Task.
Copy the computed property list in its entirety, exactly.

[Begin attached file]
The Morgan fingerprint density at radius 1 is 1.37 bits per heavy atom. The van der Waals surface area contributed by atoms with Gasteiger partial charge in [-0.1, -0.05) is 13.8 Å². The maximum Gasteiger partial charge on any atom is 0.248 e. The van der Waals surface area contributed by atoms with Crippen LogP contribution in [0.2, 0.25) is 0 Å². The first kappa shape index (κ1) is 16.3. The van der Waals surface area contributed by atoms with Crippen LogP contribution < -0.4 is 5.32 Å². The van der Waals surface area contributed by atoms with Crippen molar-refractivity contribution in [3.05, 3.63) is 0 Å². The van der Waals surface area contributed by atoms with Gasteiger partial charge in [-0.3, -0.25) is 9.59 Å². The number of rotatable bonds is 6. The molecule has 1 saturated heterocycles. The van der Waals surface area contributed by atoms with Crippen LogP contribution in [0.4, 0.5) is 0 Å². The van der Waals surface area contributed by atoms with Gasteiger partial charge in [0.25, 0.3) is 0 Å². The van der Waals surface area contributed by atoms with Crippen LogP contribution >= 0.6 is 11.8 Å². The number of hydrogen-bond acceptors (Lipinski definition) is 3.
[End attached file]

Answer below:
The Morgan fingerprint density at radius 1 is 1.37 bits per heavy atom. The van der Waals surface area contributed by atoms with Gasteiger partial charge in [-0.1, -0.05) is 13.8 Å². The maximum Gasteiger partial charge on any atom is 0.248 e. The van der Waals surface area contributed by atoms with Crippen LogP contribution in [0.2, 0.25) is 0 Å². The first kappa shape index (κ1) is 16.3. The van der Waals surface area contributed by atoms with Crippen LogP contribution < -0.4 is 5.32 Å². The van der Waals surface area contributed by atoms with Crippen molar-refractivity contribution in [3.05, 3.63) is 0 Å². The van der Waals surface area contributed by atoms with Gasteiger partial charge in [-0.3, -0.25) is 9.59 Å². The number of rotatable bonds is 6. The molecule has 1 saturated heterocycles. The van der Waals surface area contributed by atoms with Crippen LogP contribution in [0.4, 0.5) is 0 Å². The van der Waals surface area contributed by atoms with Gasteiger partial charge in [0.25, 0.3) is 0 Å². The van der Waals surface area contributed by atoms with Crippen LogP contribution >= 0.6 is 11.8 Å². The number of hydrogen-bond acceptors (Lipinski definition) is 3.